6 simple life hacks that make a difference
These small changes can help clear your head and better your well-being
We constantly hear about the need to make big shifts in our lives to see results, whether in the form of New Year's resolutions or intensive diet plans that promise quick and easy weight loss.
I've been there, and even when I did manage to stick with them until the end, the final results weren't what I had hoped for. However, I have come to realise that stable outcomes are best achieved through making small changes over time.
Here are six simple life hacks that have helped clear my mind and better my wellbeing.
1. Set reminders on your phone
The reminders app on my phone helps organise my day and forces me to commit to certain routines. Adding notifications to drink water, go to the gym, do the laundry and even to take a long bath all allow me to pause and take care of myself.
You can organise them to best suit you, whether that's by creating separate lists for chores, work and self-care, or one big to-do list for the day. I span tasks out realistically so as to not overwhelm myself, which has increased productivity and decreased stress.
2. Carve out time for art
Whether that's time to create your own art or simply exposing yourself to it, I try to devote an hour per day to creativity. This can be in the form of going to a cafe to write or draw, reading a book for an hour before you sleep or listening to a podcast while commuting.
Politician Alexandria Ocasio-Cortez has referred to social media as a 'public health risk'
Mentally, forms of expression give me time alone to relax and reflect. Art is a vital form of self-care and important to invest in.
3. Prioritise sleep
Numerous studies have linked lack of sleep to poor performance at work, depression and overall health. "Research continues to show the emotional benefits of sleep," states New York based clinical psychologist, Elizabeth Graf. It is recommended that healthy adults between the ages of 18 and 65 get between seven and nine hours sleep each night.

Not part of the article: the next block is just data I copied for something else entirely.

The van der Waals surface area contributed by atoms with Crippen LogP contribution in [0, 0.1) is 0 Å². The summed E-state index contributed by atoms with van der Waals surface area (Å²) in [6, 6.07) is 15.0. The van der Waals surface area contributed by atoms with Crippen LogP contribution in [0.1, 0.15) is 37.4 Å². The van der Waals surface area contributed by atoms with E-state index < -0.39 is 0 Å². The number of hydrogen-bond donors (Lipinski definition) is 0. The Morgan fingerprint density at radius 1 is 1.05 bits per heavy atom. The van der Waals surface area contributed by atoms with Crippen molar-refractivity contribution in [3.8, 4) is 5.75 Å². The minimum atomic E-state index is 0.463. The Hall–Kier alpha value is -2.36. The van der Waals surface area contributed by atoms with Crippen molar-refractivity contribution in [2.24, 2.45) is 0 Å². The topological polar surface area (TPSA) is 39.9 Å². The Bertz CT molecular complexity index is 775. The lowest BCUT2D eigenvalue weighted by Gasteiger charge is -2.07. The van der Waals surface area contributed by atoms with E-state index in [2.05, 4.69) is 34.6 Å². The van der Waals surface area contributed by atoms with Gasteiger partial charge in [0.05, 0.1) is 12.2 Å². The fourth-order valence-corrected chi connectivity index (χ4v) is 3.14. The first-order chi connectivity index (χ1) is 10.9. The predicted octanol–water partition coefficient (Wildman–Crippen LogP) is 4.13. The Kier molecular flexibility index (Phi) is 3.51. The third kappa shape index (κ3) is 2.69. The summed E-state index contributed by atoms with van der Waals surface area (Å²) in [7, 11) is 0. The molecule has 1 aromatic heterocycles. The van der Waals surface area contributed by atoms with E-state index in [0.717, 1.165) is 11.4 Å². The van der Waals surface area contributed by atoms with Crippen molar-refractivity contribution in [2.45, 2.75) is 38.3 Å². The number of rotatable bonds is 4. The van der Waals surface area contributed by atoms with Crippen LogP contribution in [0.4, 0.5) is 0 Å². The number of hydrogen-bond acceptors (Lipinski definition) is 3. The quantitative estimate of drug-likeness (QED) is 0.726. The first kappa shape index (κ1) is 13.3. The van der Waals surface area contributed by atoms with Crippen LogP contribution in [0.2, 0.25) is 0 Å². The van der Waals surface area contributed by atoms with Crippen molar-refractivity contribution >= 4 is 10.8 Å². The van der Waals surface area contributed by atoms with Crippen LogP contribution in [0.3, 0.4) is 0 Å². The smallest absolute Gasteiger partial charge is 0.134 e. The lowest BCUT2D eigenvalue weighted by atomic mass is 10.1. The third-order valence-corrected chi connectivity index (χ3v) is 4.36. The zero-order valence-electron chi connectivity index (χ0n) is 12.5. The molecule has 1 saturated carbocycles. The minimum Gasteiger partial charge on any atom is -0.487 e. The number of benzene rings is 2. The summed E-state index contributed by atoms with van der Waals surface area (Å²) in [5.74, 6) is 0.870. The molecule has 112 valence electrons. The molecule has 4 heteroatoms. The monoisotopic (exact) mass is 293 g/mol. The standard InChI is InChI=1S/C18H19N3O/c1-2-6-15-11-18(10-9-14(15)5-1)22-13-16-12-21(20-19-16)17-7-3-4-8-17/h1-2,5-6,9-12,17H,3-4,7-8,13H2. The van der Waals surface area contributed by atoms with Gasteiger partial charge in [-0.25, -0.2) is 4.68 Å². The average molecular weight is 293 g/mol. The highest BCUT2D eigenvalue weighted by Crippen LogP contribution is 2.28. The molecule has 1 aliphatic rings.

Setting a range of seven to eight hours of sleep every night has improved my focus, motivation and innovation. I’ve had more energy in social interactions, and become less dependent on caffeine. We tend to neglect sleep for work or our social lives, but I try to maintain a regular, self-set, sleep routine.
4. Clean up your social media
For many, a large portion of time is spent on some form of technology. It is where much of the information we digest daily is found, and what you read or see online has the ability to impact you drastically. Politician Alexandria Ocasio-Cortez even referred to social media as a "public health risk," after leaving Facebook last April. According to research published in the peer-reviewed journal Computers in Human Behavior, the negative affects of social media are not solely based on our time spent on it, but also how we engage with it, whether active or passive, consuming information intentionally or aimlessly.
I try to disconnect as much as possible, and have also cleaned up my social media. To begin with, unfollow influencers, politicians and others who don’t contribute positively to your mental health, and instead, follow new content that matters to you. This way, you control what information you take in.
5. Cut out sugary drinks
From fizzy sodas to artificial sugar in juice, reducing your intake or even entirely cutting out these drinks makes a drastic difference for your bodies health. They are a source of unnecessary, and easily avoidable, sugar.
Victoria Tipper, a nutritionist in Dubai, recommends parents to avoid even bringing soft drinks into the house. Instead, Tipper suggests to replace them with a daily smoothie including apple or berries for natural and healthy sources of sugar. Fresh juices are another alternative, or even better, water to keep yourself hydrated. I drink a glass when I wake up, another 30 minutes before each meal, and one before I sleep; aiming for at least two litres per day.
6. Try something new at least once every two weeks
Whether it be eating at a new Indian restaurant downtown, or going kayaking at the mangroves, exploring is a way to positively disrupt routine, and get out of your comfort zone. At times, trying a new ice cream flavour while taking a walk on the Corniche is the perfect remedy to a stressful week.
Updated: January 5, 2020 01:01 PM